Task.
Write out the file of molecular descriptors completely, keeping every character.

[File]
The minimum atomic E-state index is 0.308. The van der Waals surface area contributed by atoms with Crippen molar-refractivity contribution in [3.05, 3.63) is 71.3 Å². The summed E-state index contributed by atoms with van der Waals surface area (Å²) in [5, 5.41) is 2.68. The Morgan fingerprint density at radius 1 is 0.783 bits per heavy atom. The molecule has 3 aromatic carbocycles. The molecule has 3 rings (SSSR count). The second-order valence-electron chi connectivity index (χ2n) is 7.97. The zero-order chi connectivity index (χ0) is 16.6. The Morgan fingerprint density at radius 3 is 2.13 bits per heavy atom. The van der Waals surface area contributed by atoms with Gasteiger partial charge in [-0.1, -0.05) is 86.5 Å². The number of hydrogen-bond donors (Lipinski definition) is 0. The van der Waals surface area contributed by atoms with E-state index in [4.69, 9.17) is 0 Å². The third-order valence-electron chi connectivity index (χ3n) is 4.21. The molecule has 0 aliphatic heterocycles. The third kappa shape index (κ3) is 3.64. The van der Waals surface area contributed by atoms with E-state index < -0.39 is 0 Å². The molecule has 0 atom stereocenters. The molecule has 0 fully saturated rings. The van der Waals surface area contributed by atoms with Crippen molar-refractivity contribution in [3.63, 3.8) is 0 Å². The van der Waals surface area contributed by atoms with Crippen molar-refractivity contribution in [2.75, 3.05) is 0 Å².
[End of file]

The minimum atomic E-state index is 0.308. The van der Waals surface area contributed by atoms with Crippen molar-refractivity contribution in [3.05, 3.63) is 71.3 Å². The summed E-state index contributed by atoms with van der Waals surface area (Å²) in [5, 5.41) is 2.68. The Morgan fingerprint density at radius 1 is 0.783 bits per heavy atom. The molecule has 3 aromatic carbocycles. The molecule has 3 rings (SSSR count). The second-order valence-electron chi connectivity index (χ2n) is 7.97. The zero-order chi connectivity index (χ0) is 16.6. The Morgan fingerprint density at radius 3 is 2.13 bits per heavy atom. The van der Waals surface area contributed by atoms with Gasteiger partial charge in [-0.1, -0.05) is 86.5 Å². The number of hydrogen-bond donors (Lipinski definition) is 0. The van der Waals surface area contributed by atoms with E-state index in [4.69, 9.17) is 0 Å². The third-order valence-electron chi connectivity index (χ3n) is 4.21. The molecule has 0 aliphatic heterocycles. The third kappa shape index (κ3) is 3.64. The van der Waals surface area contributed by atoms with E-state index < -0.39 is 0 Å². The molecule has 0 atom stereocenters. The molecule has 0 fully saturated rings. The van der Waals surface area contributed by atoms with Crippen molar-refractivity contribution in [3.63, 3.8) is 0 Å². The van der Waals surface area contributed by atoms with Crippen molar-refractivity contribution in [2.75, 3.05) is 0 Å².